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Selig will retire as Commissioner in January 2015

Expanded playoffs, competitive balance, labor peace all part of enduring legacy

Commissioner Allan H. (Bud) Selig, who changed the face of Major League Baseball while leading the sport into an era of unprecedented popularity and prosperity, will formally step down from the office when his current term expires on Jan. 24, 2015. The announcement was made Thursday.

"It remains my great privilege to serve the game I have loved throughout my life," Selig said. "Baseball is the greatest game ever invented, and I look forward to continuing its extraordinary growth and addressing several significant issues during the remainder of my term.

"I am grateful to the owners throughout Major League Baseball for their unwavering support and for allowing me to lead this great institution. I thank our players, who give me unlimited enthusiasm about the future of our game. Together, we have taken this sport to new heights and have positioned our national pastime to thrive for generations to come. Most of all, I would like to thank our fans, who are the heart and soul of our game."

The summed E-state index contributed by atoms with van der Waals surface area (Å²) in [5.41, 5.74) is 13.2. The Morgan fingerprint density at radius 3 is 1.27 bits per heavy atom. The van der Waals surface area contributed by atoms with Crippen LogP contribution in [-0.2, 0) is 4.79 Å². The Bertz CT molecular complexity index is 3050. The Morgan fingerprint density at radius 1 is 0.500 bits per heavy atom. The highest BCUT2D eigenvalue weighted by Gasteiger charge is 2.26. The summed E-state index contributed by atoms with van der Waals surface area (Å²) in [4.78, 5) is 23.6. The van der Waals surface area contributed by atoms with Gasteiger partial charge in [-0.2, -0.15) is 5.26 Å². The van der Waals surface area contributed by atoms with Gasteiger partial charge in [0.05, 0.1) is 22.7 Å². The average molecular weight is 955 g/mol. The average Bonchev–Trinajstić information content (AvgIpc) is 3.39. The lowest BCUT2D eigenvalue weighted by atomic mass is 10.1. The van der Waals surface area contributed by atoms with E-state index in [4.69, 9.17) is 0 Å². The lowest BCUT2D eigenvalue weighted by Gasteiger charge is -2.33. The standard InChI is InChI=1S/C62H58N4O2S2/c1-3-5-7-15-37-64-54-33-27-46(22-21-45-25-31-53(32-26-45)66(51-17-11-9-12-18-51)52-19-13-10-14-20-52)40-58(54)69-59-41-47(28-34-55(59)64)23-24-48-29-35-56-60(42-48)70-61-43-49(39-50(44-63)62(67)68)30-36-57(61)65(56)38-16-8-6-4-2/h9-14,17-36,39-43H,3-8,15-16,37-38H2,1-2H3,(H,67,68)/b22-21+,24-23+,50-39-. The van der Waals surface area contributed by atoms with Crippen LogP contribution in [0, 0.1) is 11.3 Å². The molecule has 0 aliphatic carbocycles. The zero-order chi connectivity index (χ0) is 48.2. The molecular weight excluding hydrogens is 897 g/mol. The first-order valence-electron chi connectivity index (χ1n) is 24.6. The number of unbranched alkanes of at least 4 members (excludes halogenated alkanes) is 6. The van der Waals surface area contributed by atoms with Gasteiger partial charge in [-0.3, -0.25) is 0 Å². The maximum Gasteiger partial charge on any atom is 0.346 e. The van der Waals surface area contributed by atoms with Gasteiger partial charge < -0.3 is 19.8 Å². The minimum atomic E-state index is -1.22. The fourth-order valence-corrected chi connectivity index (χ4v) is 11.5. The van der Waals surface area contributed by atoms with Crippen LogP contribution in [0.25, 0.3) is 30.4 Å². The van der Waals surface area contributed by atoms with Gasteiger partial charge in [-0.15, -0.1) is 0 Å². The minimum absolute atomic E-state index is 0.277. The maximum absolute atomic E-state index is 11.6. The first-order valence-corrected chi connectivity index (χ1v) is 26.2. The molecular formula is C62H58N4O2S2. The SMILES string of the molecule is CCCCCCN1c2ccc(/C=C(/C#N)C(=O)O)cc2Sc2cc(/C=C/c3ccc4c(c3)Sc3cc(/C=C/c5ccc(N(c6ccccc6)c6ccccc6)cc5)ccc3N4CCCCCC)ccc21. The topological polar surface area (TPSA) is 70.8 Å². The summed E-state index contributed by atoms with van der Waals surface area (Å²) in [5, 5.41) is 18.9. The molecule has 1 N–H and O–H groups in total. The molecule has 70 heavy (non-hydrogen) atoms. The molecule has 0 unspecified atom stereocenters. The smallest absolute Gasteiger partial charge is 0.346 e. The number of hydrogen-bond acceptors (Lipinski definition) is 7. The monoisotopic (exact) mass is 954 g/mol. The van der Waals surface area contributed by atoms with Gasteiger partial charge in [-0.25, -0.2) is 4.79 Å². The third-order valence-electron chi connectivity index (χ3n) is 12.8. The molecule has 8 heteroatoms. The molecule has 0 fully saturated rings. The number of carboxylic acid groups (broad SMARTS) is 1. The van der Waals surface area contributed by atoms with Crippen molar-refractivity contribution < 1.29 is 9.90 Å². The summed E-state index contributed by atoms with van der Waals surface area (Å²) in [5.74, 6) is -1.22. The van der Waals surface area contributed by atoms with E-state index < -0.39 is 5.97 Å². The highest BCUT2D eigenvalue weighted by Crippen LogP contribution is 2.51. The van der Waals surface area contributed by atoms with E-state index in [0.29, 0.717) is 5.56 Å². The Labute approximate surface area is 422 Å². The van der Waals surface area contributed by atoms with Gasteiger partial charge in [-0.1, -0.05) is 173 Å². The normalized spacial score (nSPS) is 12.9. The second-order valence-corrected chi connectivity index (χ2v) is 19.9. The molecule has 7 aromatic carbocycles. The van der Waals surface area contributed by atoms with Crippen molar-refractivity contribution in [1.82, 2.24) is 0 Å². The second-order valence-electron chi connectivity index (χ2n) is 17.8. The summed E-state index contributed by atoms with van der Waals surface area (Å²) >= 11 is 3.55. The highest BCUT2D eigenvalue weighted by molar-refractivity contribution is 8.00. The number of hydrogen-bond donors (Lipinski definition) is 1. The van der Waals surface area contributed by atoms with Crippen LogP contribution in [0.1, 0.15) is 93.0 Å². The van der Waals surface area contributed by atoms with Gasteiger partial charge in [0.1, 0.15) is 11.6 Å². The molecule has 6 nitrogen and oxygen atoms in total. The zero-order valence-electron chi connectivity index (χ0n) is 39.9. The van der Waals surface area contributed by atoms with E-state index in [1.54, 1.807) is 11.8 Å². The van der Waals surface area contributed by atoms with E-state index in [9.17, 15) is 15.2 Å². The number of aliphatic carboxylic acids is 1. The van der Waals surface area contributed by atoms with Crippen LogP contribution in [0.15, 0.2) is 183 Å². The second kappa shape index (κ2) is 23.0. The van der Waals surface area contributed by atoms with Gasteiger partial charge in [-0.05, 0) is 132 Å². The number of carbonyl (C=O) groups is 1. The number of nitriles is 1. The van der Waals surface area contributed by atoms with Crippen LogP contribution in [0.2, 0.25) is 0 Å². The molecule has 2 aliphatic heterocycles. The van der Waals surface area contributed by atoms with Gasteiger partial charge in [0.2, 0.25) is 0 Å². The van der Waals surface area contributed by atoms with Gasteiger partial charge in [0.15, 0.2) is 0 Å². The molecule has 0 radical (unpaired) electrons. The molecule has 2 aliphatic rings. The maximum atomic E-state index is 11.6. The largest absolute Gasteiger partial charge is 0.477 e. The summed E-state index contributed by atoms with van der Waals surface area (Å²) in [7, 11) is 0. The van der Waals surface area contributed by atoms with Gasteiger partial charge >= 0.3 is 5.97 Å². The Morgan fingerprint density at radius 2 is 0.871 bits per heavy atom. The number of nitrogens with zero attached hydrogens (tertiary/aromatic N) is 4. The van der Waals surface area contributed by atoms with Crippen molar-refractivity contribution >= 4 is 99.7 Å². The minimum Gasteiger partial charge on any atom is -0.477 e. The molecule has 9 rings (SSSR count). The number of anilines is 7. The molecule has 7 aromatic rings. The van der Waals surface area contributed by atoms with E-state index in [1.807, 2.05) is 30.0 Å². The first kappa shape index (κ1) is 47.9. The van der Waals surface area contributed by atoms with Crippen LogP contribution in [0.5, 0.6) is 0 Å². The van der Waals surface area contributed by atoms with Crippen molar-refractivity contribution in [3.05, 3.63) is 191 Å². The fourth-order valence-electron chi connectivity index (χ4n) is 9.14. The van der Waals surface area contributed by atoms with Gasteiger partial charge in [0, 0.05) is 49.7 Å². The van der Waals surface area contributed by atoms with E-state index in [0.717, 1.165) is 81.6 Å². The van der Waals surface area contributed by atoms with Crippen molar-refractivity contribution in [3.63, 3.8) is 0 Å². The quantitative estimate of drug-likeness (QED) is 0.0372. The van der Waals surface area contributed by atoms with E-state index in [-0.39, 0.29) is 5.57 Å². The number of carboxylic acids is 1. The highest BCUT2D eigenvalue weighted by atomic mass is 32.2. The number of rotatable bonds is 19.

Selig will announce shortly a transition plan in preparation for his retirement, which will reorganize centralized MLB management.

Selig has led Major League Baseball since Sept. 9, 1992, when, as chairman of MLB's executive council, he became interim Commissioner. He was unanimously elected baseball's ninth Commissioner on July 9, 1998. In those two transformative decades, he has inarguably left a greater mark on baseball than any of his predecessors.

One of his first accomplishments after becoming acting Commissioner in 1992 was altering each league from a two-division format into three in 1994 and adding a Wild Card berth to expanded playoffs. While many baseball purists protested the change at the time, the concept is now widely embraced. That set an early tone. Selig would do what he thought was best for the game, undaunted by what the doubters might say.